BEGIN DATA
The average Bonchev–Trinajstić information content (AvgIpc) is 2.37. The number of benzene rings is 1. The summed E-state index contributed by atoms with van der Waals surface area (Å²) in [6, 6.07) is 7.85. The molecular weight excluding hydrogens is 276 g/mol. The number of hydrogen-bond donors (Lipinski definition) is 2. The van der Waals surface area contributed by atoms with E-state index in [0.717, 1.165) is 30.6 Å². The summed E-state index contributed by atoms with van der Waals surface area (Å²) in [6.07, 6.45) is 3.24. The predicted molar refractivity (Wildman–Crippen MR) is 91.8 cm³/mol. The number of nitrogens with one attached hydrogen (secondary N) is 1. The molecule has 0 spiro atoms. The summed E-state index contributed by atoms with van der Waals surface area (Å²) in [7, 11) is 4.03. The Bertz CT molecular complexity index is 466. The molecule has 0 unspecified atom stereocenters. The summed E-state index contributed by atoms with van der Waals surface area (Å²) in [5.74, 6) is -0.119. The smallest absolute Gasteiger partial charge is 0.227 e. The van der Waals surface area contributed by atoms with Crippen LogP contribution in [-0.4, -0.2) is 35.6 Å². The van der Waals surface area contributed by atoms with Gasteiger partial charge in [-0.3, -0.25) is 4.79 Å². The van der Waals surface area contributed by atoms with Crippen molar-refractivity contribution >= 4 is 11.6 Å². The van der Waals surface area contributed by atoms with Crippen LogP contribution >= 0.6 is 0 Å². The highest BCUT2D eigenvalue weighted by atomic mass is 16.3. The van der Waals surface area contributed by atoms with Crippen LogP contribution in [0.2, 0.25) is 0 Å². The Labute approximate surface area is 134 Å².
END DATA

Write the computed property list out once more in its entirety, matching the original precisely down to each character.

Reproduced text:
The average Bonchev–Trinajstić information content (AvgIpc) is 2.37. The number of benzene rings is 1. The summed E-state index contributed by atoms with van der Waals surface area (Å²) in [6, 6.07) is 7.85. The molecular weight excluding hydrogens is 276 g/mol. The number of hydrogen-bond donors (Lipinski definition) is 2. The van der Waals surface area contributed by atoms with E-state index in [0.717, 1.165) is 30.6 Å². The summed E-state index contributed by atoms with van der Waals surface area (Å²) in [6.07, 6.45) is 3.24. The predicted molar refractivity (Wildman–Crippen MR) is 91.8 cm³/mol. The number of nitrogens with one attached hydrogen (secondary N) is 1. The molecule has 0 spiro atoms. The summed E-state index contributed by atoms with van der Waals surface area (Å²) in [7, 11) is 4.03. The Bertz CT molecular complexity index is 466. The molecule has 0 unspecified atom stereocenters. The summed E-state index contributed by atoms with van der Waals surface area (Å²) in [5.74, 6) is -0.119. The smallest absolute Gasteiger partial charge is 0.227 e. The van der Waals surface area contributed by atoms with Crippen LogP contribution in [-0.4, -0.2) is 35.6 Å². The van der Waals surface area contributed by atoms with Gasteiger partial charge in [-0.3, -0.25) is 4.79 Å². The van der Waals surface area contributed by atoms with Crippen molar-refractivity contribution >= 4 is 11.6 Å². The van der Waals surface area contributed by atoms with Crippen LogP contribution >= 0.6 is 0 Å². The highest BCUT2D eigenvalue weighted by atomic mass is 16.3. The van der Waals surface area contributed by atoms with Crippen LogP contribution in [0.2, 0.25) is 0 Å². The Labute approximate surface area is 134 Å².